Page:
What Prime Day Taught Us About the Supply Chain, Back to School, and the Holidays
Merchandise facility managers are having a hard time catching a break this year, dealing with labor shortages and a dearth of shipping containers and air freight capacity. All of that has caused major inventory backlogs for brick-and-mortar retailers. These ripple effects, of course, stem from the pandemic, which temporarily shut down factories and other production operations around the world that are the lifeblood of retail.
In June, we saw this reality in full force during Amazon Prime Day, the sales bonanza put on by the U.S.’s largest e-commerce player and piggybacked on by other major retailers such as Walmart, Kohl’s, Best Buy, and Target. In particular, small and midsized Amazon sellers that depend on internationally imported products were on edge as a result of global shipping problems. Furthermore, escalating shipping prices and scarce product inventory drove up costs, which made the deals less juicy compared to Prime Days of recent years.
Retailers of all sizes should learn from such early summer issues to get ready for Back to School and the holiday shopping season to maximize return on investment as vaccinated consumers go into stores again. Here are a couple of lessons from Amazon Prime Day.
Data Should Have the C-Suite’s Attention
If retail executives weren’t already keenly interested in-store operations data, they should be now. To maximize profits in the months ahead, they need to be laser-focused on using data to manage and predict costs. Whether it’s maximizing contractor value or documenting sanitation for compliance purposes, data should now be the defining factor in in-store management.
In addition, data intelligence can help the C-suite reel in greater profits by making their stores more cost efficient. To get the optimum profits out of Back To School and the holidays, multilocation brands can use this current situation — where everything is more expensive due to a clogged supply chain — as an opportunity to improve their ability to uncover operational costs via digitized, data-driven, and precise systems.
Typically, retail executives ask their store managers to find cost savings at the front of the building by cutting down on costs such as returned products. It’s time that executives look at back-office expenses with the same level of scrutiny instead of treating them like an afterthought. Are we overpaying our repairs contractor? Can we cut down on energy costs by eliminating wasteful practices? Does our HVAC really need to be serviced four times a year? Retail executives can get such questions answered with data and technology that turns up those hidden costs, helping their multilocation brand turn a greater profit in the months ahead.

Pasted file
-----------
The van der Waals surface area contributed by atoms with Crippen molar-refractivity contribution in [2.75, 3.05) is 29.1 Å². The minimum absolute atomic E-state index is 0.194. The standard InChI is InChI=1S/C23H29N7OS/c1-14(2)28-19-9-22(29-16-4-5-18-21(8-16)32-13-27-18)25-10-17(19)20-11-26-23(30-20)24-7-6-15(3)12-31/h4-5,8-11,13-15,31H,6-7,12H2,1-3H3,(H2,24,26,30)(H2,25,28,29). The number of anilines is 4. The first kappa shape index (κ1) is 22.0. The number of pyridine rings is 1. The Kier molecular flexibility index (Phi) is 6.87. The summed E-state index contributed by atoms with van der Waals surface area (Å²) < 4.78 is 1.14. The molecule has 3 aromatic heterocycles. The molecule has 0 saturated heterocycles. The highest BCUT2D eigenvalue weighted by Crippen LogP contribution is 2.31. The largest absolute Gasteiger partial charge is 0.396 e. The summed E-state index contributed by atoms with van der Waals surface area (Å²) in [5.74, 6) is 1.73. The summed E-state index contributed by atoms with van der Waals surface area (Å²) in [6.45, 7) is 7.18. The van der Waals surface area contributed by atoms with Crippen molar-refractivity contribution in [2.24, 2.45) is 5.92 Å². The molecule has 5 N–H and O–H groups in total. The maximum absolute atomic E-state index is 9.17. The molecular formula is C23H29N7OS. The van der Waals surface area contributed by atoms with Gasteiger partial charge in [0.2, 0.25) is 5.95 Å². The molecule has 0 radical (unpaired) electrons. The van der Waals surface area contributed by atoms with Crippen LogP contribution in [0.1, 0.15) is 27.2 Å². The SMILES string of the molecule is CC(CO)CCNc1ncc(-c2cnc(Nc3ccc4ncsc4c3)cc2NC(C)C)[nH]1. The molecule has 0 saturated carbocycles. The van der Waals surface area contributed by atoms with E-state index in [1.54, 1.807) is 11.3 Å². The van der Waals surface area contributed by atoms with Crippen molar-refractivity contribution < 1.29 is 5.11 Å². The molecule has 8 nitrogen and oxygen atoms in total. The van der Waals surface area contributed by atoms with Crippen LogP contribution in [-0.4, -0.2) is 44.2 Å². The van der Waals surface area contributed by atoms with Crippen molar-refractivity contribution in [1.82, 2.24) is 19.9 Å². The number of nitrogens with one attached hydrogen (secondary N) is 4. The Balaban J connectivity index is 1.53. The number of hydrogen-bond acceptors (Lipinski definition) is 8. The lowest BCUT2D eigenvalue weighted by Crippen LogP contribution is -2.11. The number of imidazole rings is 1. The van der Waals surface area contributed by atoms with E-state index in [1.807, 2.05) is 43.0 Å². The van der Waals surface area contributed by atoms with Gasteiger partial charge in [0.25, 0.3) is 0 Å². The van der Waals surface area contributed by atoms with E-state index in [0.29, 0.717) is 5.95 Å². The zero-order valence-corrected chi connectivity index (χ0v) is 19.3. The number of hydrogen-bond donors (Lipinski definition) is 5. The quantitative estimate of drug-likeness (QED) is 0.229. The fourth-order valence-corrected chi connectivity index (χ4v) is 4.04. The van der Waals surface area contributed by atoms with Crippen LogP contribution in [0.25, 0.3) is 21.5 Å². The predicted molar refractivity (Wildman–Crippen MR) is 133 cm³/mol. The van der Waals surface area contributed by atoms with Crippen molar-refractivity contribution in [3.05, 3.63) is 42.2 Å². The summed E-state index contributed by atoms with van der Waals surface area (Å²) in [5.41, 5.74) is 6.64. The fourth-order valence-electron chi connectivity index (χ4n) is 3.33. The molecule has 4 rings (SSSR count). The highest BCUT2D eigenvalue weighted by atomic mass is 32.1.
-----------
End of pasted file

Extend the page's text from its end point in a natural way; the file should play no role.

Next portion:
Managers Must Plan Ahead
As we're seeing from summer's deal days, prices are going up, products are in short supply, and help is hard to find. Therefore, multilocation retailers need to secure parts, labor and contractors sooner rather than later.
Retailers must get ahead of planning rather than find themselves behind the eight-ball because the skilled contractor they need right now is booked up for the next three weeks. To avoid that scenario, executives should put out a memo with this call to action that will be seen by the CFO, head of real estate, facilities manager, and procurement director.
From a longer view, we learned from Prime Day that the global supply chain still hasn't recovered from COVID-19’s reverberations. And for the time being, product shortages and price hikes are going to cut into retailers’ profitability, and consumers will likely make fewer purchases due to everything from bicycles to boxes of chocolates being more expensive this year.
Last year’s back-to-school and holiday seasons were unusual because of the pandemic. While the rest of 2021 offers much more promise due to vaccinated consumers returning to normal activity, Prime Day taught us that retail executives need to lean into data and have their store leaders plan ahead to offset the overall impact of lingering issues in the supply chain.
Tom Buiocchi is the CEO of ServiceChannel, the leader in facility management software and contractor sourcing.
Related story: Why Data is Key to Your 2021 Facilities Survival Plan